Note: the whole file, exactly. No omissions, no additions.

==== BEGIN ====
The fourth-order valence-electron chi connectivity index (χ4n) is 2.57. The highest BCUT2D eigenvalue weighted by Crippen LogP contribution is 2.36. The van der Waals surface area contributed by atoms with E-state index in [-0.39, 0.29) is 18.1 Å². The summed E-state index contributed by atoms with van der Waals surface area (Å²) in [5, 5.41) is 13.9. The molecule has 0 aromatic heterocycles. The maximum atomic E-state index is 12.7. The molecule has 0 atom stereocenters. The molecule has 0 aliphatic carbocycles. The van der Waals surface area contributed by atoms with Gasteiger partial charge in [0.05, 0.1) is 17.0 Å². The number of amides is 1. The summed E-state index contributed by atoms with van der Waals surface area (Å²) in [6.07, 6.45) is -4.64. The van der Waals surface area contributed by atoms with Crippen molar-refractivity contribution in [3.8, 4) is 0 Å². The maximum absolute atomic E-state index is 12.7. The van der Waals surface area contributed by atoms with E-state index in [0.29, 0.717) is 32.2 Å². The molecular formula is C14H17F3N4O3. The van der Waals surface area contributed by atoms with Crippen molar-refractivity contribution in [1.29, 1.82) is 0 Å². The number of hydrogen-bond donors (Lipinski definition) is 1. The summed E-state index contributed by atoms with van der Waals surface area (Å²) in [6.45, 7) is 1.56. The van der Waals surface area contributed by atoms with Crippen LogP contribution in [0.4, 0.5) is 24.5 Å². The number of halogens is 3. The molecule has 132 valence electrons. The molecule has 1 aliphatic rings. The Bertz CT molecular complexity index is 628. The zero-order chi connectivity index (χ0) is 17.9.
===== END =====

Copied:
The fourth-order valence-electron chi connectivity index (χ4n) is 2.57. The highest BCUT2D eigenvalue weighted by Crippen LogP contribution is 2.36. The van der Waals surface area contributed by atoms with E-state index in [-0.39, 0.29) is 18.1 Å². The summed E-state index contributed by atoms with van der Waals surface area (Å²) in [5, 5.41) is 13.9. The molecule has 0 aromatic heterocycles. The maximum atomic E-state index is 12.7. The molecule has 0 atom stereocenters. The molecule has 0 aliphatic carbocycles. The van der Waals surface area contributed by atoms with Gasteiger partial charge in [0.05, 0.1) is 17.0 Å². The number of amides is 1. The summed E-state index contributed by atoms with van der Waals surface area (Å²) in [6.07, 6.45) is -4.64. The van der Waals surface area contributed by atoms with Crippen molar-refractivity contribution in [3.8, 4) is 0 Å². The maximum absolute atomic E-state index is 12.7. The van der Waals surface area contributed by atoms with E-state index in [0.29, 0.717) is 32.2 Å². The molecular formula is C14H17F3N4O3. The van der Waals surface area contributed by atoms with Crippen molar-refractivity contribution in [1.29, 1.82) is 0 Å². The number of hydrogen-bond donors (Lipinski definition) is 1. The summed E-state index contributed by atoms with van der Waals surface area (Å²) in [6.45, 7) is 1.56. The van der Waals surface area contributed by atoms with Crippen LogP contribution in [0.4, 0.5) is 24.5 Å². The number of halogens is 3. The molecule has 132 valence electrons. The molecule has 1 aliphatic rings. The Bertz CT molecular complexity index is 628. The zero-order chi connectivity index (χ0) is 17.9.